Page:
Month: July 2015

Le Logis Royale

Also commonly known as “le chateau”. The original chateau apparently dates back to the 4th century, as it is mentioned in some writings from that time. It has been through a couple of additions and reinventions, but is mostly known for being the home of Agnès Sorel, famous first royal mistress to King Charles VII. The tower on the far left of the photo above is Le Tour d’Agnès Sorel, where her tomb was kept until 1970, when it was moved to the nearby Église de Saint-Ours (a photo of her tomb is shown in this post). The room pictured below, which doubled in size as part of the enlargement of the chateau in the 15th century, is famous for being the very room where, in 1429, Jeanne d’Arc convinced Charles VII to go to Reims and be crowned as king. History sometimes blows me away. I find it somewhat mind-boggling to think of what went on in this room, this town, this country (keeping in mind that where I grew up, 100 years is considered “old”). We toured the Logis Royale …

Le Donjon

Last weekend we visited le Donjon and le Logis Royale – we’ve wandered through the Cité Royale a fair bit, but we hadn’t yet had the chance to go inside. The Donjon in Loches was built between in stages from the 11th to 15th centuries, and is the tallest and most intact dungeon remaining in Europe. It’s a pretty impressive structure – there are many winding staircases, up to tallest tower and down down down to the depths of the tunnels beneath the Martelet. There are so many little hallways leading off to cells, rooms, and more staircases. To put it simply, it’s an amazing place, and mind-blowing to think of what went on inside. In the tower, we visited the torture chamber (I couldn’t quite bring myself to take pics of the shackles…), the “Salle de Graffiti” which is covered in carvings on the walls dating back many hundreds of years, multiple cells, rooms, and the rooftop terrace. The doors in the dungeon were pretty interesting to me – the thickness of the wood, the many different iron bars, handles, and locks. We then …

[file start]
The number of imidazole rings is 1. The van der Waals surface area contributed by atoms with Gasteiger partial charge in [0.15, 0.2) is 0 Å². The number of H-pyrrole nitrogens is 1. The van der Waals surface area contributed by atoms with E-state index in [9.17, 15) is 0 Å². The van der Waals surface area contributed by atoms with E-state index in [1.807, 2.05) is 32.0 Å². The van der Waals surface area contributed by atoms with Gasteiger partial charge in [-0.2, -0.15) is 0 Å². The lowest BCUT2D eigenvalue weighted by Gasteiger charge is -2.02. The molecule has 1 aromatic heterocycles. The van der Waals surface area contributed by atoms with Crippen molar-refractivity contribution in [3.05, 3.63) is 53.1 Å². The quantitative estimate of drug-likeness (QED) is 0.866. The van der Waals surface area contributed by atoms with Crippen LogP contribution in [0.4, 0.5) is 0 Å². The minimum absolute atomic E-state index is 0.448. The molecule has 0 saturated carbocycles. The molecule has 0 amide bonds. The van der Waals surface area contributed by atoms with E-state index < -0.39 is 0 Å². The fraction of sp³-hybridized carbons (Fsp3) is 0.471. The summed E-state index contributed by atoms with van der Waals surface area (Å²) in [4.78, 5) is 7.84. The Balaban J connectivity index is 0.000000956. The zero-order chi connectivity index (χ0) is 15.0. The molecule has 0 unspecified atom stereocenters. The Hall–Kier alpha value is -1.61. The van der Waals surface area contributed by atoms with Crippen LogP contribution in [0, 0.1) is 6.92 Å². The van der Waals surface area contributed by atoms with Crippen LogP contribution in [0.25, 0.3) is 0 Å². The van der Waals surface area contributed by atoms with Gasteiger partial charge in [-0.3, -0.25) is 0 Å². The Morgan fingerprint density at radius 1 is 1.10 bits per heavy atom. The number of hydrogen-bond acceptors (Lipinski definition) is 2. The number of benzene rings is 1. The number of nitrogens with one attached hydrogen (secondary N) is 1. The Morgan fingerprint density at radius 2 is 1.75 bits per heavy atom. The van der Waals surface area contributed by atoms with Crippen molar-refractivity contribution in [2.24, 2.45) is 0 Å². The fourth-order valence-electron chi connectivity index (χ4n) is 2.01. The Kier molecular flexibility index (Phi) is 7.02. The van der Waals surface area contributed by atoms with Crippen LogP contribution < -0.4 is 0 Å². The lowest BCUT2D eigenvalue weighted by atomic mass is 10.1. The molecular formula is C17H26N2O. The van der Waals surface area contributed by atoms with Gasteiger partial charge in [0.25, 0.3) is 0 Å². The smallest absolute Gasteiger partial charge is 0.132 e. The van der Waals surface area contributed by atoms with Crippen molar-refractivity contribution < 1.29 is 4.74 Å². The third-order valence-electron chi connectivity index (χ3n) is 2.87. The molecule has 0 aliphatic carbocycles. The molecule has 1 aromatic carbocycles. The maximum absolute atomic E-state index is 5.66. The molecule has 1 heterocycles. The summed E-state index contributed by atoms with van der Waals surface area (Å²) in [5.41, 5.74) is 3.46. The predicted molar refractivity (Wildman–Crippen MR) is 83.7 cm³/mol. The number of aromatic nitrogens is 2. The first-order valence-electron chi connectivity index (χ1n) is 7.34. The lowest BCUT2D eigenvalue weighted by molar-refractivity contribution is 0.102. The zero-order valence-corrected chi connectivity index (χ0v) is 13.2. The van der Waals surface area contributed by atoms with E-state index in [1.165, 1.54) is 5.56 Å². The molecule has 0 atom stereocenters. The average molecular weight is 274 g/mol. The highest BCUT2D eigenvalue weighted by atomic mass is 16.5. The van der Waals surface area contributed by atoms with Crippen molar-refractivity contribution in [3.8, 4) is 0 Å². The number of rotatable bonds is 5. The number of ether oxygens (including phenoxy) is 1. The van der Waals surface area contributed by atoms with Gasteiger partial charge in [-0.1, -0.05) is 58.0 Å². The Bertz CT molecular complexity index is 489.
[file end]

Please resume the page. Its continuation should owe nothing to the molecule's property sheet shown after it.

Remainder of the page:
Around Town

Around Town, Volume II. I’ll probably wind up with a bunch of these “around town” posts, as I just can’t stop myself taking pictures every time we head out for a walk! We like to wander around the Cité Royale and marvel at the ancient-ness of it all – it is simply beautiful, and we are happy that it’s literally right at our doorstep. Here are a few snaps from our recent wanderings. Yesterday we finally toured through the inside of the Donjon and the Logis Royale — so full of history and really incredible to behold. More to come later on those visits!

14 Juillet

Just a week after we arrived, we celebrated la Fête Nationale here in Loches. France’s national holiday (known as Bastille Day around the rest of the world) also happens to be Derek’s birthday, so we celebrated his 40th (!!!) with fireworks in town. We knew that each town had it’s own little celebration, but we really didn’t have any idea of the scope of the festivities. Keep in mind that Loches has a population of only about 6000 people. We were pretty impressed by the spectacle! There was an evening concert, followed by La Retraite aux Flambeaux, which is basically a parade of torches for the children and adults who wished to take part. We all gathered in the Jardins Publiques, and as darkness began to fall, lanterns were distributed to all the kids – yes, with real candles, unheard of in Canada! – as well as large torches for the adults. It stays light out fairly late here, so la Retraite des Flambeaux didn’t start til around 10:30, and we paraded along with the marching band to …